Pneumatic Pnews

Monday, May 22, 2006

Collectible airgun condition - don't get swindled!

by Tex Force

This is based on a true story that was reported on one of the forums.

Airgun condition: Is it in the mind of the beholder?
A well-known airgunner recently sold a valuable gun. Naturally, he said the condition was excellent. Isn't it always? The seller packed the valuable gun poorly, and it arrived at the buyer's house in sad shape. However, after closer inspection the buyer decided most of the "damage" was on the gun before it was shipped! This so-called excellent gun was in about good condition at best. Who's right in a case like this? Isn't gun condition too subjective to really determine?

Wake up and smell the coffee, Virginia!
Guns are no more subjective than houses or used cars. There are always ways to determine what shape the item is in. There are also many ways to disguise faults in used guns, and you'd better learn them first. The biggest scam is the refinished gun.

No collector value
A refinished gun may look good, but a legitimate collector wants nothing to do with one. There are exceptions, however, and because there are, the scammers contend that refinishing is a personal choice. For collectors, it's not. Just try to sell a refinished Crosman 600 or Daisy Red Ryder, and you'll quickly learn that no real collector will touch them. What you will attract are unknowing newcomers who haven't learned the ropes.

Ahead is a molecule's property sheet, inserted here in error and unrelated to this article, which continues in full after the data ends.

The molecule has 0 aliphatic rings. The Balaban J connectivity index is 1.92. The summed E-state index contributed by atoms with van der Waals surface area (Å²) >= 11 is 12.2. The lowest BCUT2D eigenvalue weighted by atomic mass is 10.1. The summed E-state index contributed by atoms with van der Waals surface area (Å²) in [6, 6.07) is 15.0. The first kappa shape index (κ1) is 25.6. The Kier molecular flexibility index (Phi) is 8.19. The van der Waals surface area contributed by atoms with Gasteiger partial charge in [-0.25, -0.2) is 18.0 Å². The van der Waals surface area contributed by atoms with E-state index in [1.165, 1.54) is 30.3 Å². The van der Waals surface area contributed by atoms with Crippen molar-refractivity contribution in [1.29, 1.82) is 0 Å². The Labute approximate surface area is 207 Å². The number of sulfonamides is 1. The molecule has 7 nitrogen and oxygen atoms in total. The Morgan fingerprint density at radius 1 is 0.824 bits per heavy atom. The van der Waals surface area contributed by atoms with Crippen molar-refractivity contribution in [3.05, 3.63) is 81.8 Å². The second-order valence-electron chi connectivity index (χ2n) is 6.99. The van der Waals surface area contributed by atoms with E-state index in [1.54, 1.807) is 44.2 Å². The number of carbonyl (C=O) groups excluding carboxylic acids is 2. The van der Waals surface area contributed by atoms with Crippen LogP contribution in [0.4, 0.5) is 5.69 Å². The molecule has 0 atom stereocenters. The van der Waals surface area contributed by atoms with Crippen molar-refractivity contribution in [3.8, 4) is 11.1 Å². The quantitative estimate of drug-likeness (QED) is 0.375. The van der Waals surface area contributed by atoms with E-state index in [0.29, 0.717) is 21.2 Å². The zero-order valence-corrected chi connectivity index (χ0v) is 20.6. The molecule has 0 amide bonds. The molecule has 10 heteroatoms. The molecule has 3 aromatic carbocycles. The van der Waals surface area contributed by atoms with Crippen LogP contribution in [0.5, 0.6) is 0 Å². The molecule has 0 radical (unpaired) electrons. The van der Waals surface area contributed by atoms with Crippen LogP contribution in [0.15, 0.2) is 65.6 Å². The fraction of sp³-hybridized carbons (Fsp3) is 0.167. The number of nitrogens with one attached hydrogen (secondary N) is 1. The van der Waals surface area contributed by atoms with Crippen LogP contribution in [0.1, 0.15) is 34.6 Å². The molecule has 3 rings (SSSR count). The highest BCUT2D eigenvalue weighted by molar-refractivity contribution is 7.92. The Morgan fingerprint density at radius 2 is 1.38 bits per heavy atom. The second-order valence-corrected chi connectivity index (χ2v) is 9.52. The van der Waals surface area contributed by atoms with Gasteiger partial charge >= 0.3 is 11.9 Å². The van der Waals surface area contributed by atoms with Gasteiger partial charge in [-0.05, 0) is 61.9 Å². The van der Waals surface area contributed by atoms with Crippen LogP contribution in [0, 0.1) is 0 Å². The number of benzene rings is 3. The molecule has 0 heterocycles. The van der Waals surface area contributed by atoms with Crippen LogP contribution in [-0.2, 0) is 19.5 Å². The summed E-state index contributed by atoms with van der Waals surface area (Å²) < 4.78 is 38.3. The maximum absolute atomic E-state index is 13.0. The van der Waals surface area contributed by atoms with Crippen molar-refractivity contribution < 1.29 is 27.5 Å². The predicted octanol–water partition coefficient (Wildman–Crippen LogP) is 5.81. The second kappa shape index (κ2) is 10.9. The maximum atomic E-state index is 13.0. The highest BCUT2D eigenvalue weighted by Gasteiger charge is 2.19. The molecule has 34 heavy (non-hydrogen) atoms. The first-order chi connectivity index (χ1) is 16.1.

The Plymouth Iron Windmill gun was Daisy's first-ever BB gun. A complete one in fair condition is worth about $10,000. Even a junk parts gun has value if it's this rare and desirable. Refinishing does not increase the value.

The real exceptions
A Plymouth Iron Windmill gun (the first model Daisy ever made), however, is extremely rare. Fewer than 30 are known to exist. A refinished Iron Windmill gun has about the same value as before the refinish job. Because a nice unrefinished one brings well over $10,000, a refinished one might be worth as much as $5,000. While veteran collectors won't touch most refinished guns, a buyer for a gun this rare can be found for an example in almost any condition. There are collectors who absolutely HAVE TO fill that hole in their collections.

Beware of the sharpies!
There are a few sellers of rare airguns who have earned themselves reputations as swindlers. They sell on the auction sites using out-of-focus pictures and lying descriptions. They count on buyers rolling over when they take delivery. Others are fly-by-nights who sell and then are suddenly gone. I got taken on by one of them. He described a gun as excellent when it was actually highly modified by a home gunsmith with a file! The pictures didn't show the "work," and the seller was no longer there when I complained. Complaining to the auction site is useless, unless you want sympathy.

Use the Blue Book!
When you buy used airguns, MAKE the seller describe its condition by the Blue Book of Airguns, Fifth Edition (third book down) grading criteria. If he can't, because he "doesn't have a Blue Book," don't do business with him. The Blue Book is inexpensive and is widely used by legitimate dealers. Anyone who doesn't have one isn't in business for real.


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